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Travel the world in 8 cheeses

From France to Italy, let’s travel the world in 8 cheeses

Published on 29 Apr 2019


When you travel the world, you’re able to experience different cultures on every level. From admiring towering skyscrapers to exploring ancient ruins, we can truly get under the skin of a culture in its full history when travelling. This doesn’t just apply to monolithic statues and modernistic experiences, though. Even the simplest of foods we eat vary and change depending on our location. 

Cheese is different all around the world and with so many different production techniques, flavours and uses, it’s a really exciting thing to experience on your travels. Last year, we travelled the world in 8 wines, and now we’re going to travel it in 8 cheeses. So from Mexico to Japan, we’ll find some of the best cheese to sample around the globe: 

Halloumi, Cyprus

Halloumi is a tangy, salty cheese that is known for its high melting point

Halloumi is a cheese from Cyrpus traditionally made from sheep and goat’s milk and now commonly also made with cow’s milk. It’s got a strong, notable flavour thanks to this mixture and is an incredibly salty cheese. As well as its flavour, its texture is what gives it its character, with a high melting point it’s often grilled before being served. 

Christina from Afrodite’s Kitchen told us, “What most draws me into Cypriot cuisine is the incredible variety of flavours in everyday eating. Locally grown vegetables under the Mediterranean sun make even the simplest salad taste like an experience. Bakeries on every corner mean that you’re always only moments away from some of the best-tasting locally-made bread, pastries and sweets. 

“Halloumi is an incredibly tasty, locally produced cheese enjoyed in Cyprus. It is traditionally made with sheep’s and goat’s milk. Visiting Cyprus means one has the opportunity to experience some of the best halloumi made in the world. The local sheep and goat milk used in the production of halloumi gives it a special taste rarely found outside of Cyprus. From warm, freshly-made halloumi in the small villages to aged halloumi, there are many different watts to enjoy it.”

Eat Halloumi with: “I would recommend trying warm, freshly made Halloumi,” said Christina. “Fresh Halloumi is soft, salty and almost creamy in texture and a touch of mint is often used to season it at the end. I would also recommend ordering grilled Halloumi in any Cypriot restaurant, it is fantastic as part of a mezze. Some restaurants even serve it with a bit of honey and sesame seeds - and that is an unforgettable flavour combination!”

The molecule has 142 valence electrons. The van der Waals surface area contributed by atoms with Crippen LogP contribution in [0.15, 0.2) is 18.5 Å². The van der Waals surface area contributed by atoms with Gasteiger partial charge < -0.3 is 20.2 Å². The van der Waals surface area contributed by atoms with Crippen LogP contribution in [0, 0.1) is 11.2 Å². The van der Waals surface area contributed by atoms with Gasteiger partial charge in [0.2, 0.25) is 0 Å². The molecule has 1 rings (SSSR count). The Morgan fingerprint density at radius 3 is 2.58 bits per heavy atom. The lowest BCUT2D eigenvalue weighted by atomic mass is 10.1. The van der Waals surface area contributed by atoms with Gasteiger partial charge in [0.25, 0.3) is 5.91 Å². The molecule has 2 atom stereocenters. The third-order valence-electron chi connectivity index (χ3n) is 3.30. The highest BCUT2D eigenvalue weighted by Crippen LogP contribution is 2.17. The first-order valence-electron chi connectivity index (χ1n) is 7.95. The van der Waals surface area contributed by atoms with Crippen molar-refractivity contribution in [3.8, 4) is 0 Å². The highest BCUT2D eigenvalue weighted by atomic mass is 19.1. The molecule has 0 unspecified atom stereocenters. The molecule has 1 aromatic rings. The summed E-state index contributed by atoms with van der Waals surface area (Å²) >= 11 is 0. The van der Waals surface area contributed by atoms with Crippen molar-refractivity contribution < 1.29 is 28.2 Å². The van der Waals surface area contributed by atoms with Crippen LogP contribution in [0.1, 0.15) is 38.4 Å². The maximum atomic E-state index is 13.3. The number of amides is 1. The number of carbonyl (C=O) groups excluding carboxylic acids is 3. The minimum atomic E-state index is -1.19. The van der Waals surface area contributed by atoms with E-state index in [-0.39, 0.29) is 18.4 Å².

Roquefort, France

A strong blue cheese that is creamy and crumbly in texture

A rich blue cheese with an iconic look, Roquefort originates in the south of France and is one of the world’s best-known blue cheeses. The blue mould in the cheese was originally found in the soil of local caves and transferred to the cheese farm by local farmers. 

Meg from Everyday French Chef told us why she loves French cuisine, “I fell in love with French cuisine because it’s the real thing - creative cooking using the best ingredients, based on a rich culinary heritage rooted in the land. 

“Roquefort cheese, which is made from sheep’s milk, emerged from that heritage. To bear the Roquefort label, the cheese must be aged in the Combalou caves of Roquefort-sur-Soulzon, a designated area in Southwest France that covers only 150 acres. No one visiting France should pass up a chance to try Roquefort. It is distinct from other blue cheeses in that it is both tangy and rich - maybe this is why it is known in France as the king of cheese.” 

Eat Roquefort with: “Roquefort marries well with sweet white wines like Sauternes or Monbazillac,” Meg told us. “It can be enjoyed with fruit alongside, for example, pear slices, grapes or fresh figs. It can be crumbled over a salad, served warm on country bread or tasted in small cubes as an aperitif. It makes a super souffle and an unforgettable omelette. Or just try it on its own. Fabulous!”  

Paneer, India

A mild cheese that is a popular meat replacement in India

Paneer is a lightly flavoured cheese that is incredibly popular in India. Like queso fresco, it’s a simple cheese to make which goes a long way towards its popularity. India is a country that has a lot of vegetarian and vegan food in its cuisine and paneer is often a staple ingredient of meat-free dishes. Paneer has a light flavour which is highly influenced by what it’s served with, and its creamy consistency brings a unique texture to dishes. 

Eat paneer with: Try Paneer in a curry as a meat replacement with a creamy twist. 

Mozzarella, Italy

Soft and mild, mozzarella is a light cheese that’s perfect for melting

Mozzarella is a very popular cheese all over the world thanks to its low melting point and light, creamy flavour - it’s a favourite on pizzas and salads alike! Traditionally, it’s made from buffalo’s milk in Southern Italy, although you can now buy mozzarella all over the world, it truly is something that must be tried at home. The freshness of flavour in this cheese makes it light, fluffy and subtle.